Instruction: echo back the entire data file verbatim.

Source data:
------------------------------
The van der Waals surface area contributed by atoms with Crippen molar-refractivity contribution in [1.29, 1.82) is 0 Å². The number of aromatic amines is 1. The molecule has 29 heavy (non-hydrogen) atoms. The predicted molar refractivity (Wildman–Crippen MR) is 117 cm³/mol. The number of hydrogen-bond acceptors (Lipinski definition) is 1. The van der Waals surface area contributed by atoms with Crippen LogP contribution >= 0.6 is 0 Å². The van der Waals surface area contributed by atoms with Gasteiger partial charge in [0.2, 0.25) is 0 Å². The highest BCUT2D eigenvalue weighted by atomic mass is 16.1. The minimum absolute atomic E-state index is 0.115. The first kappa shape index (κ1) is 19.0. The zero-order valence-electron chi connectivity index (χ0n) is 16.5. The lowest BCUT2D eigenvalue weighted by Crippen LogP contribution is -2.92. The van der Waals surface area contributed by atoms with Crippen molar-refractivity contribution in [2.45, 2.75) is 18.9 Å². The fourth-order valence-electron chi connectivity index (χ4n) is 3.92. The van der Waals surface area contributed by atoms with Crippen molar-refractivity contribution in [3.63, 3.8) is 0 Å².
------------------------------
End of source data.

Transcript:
The van der Waals surface area contributed by atoms with Crippen molar-refractivity contribution in [1.29, 1.82) is 0 Å². The number of aromatic amines is 1. The molecule has 29 heavy (non-hydrogen) atoms. The predicted molar refractivity (Wildman–Crippen MR) is 117 cm³/mol. The number of hydrogen-bond acceptors (Lipinski definition) is 1. The van der Waals surface area contributed by atoms with Crippen LogP contribution >= 0.6 is 0 Å². The van der Waals surface area contributed by atoms with Gasteiger partial charge in [0.2, 0.25) is 0 Å². The highest BCUT2D eigenvalue weighted by atomic mass is 16.1. The minimum absolute atomic E-state index is 0.115. The first kappa shape index (κ1) is 19.0. The zero-order valence-electron chi connectivity index (χ0n) is 16.5. The lowest BCUT2D eigenvalue weighted by Crippen LogP contribution is -2.92. The van der Waals surface area contributed by atoms with Crippen molar-refractivity contribution in [2.45, 2.75) is 18.9 Å². The fourth-order valence-electron chi connectivity index (χ4n) is 3.92. The van der Waals surface area contributed by atoms with Crippen molar-refractivity contribution in [3.63, 3.8) is 0 Å².